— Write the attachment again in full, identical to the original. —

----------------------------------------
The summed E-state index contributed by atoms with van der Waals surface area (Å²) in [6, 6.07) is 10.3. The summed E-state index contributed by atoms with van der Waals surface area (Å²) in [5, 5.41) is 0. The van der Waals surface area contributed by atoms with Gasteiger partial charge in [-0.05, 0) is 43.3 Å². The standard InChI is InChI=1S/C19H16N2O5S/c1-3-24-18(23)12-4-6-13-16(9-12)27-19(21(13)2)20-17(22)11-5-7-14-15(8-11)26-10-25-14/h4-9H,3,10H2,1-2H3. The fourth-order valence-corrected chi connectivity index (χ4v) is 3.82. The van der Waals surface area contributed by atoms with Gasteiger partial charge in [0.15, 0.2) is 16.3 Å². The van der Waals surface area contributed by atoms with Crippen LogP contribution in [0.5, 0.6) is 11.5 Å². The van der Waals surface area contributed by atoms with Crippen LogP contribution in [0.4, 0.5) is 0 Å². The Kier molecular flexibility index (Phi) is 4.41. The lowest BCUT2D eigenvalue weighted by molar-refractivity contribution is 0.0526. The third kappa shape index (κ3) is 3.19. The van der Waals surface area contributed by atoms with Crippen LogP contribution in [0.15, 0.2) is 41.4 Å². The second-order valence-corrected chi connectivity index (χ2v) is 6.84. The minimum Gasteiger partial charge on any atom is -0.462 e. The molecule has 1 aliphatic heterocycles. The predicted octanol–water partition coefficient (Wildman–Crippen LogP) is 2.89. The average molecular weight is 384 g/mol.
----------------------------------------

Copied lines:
The summed E-state index contributed by atoms with van der Waals surface area (Å²) in [6, 6.07) is 10.3. The summed E-state index contributed by atoms with van der Waals surface area (Å²) in [5, 5.41) is 0. The van der Waals surface area contributed by atoms with Gasteiger partial charge in [-0.05, 0) is 43.3 Å². The standard InChI is InChI=1S/C19H16N2O5S/c1-3-24-18(23)12-4-6-13-16(9-12)27-19(21(13)2)20-17(22)11-5-7-14-15(8-11)26-10-25-14/h4-9H,3,10H2,1-2H3. The fourth-order valence-corrected chi connectivity index (χ4v) is 3.82. The van der Waals surface area contributed by atoms with Gasteiger partial charge in [0.15, 0.2) is 16.3 Å². The van der Waals surface area contributed by atoms with Crippen LogP contribution in [0.5, 0.6) is 11.5 Å². The van der Waals surface area contributed by atoms with Crippen LogP contribution in [0.4, 0.5) is 0 Å². The Kier molecular flexibility index (Phi) is 4.41. The lowest BCUT2D eigenvalue weighted by molar-refractivity contribution is 0.0526. The third kappa shape index (κ3) is 3.19. The van der Waals surface area contributed by atoms with Crippen LogP contribution in [0.15, 0.2) is 41.4 Å². The second-order valence-corrected chi connectivity index (χ2v) is 6.84. The minimum Gasteiger partial charge on any atom is -0.462 e. The molecule has 1 aliphatic heterocycles. The predicted octanol–water partition coefficient (Wildman–Crippen LogP) is 2.89. The average molecular weight is 384 g/mol.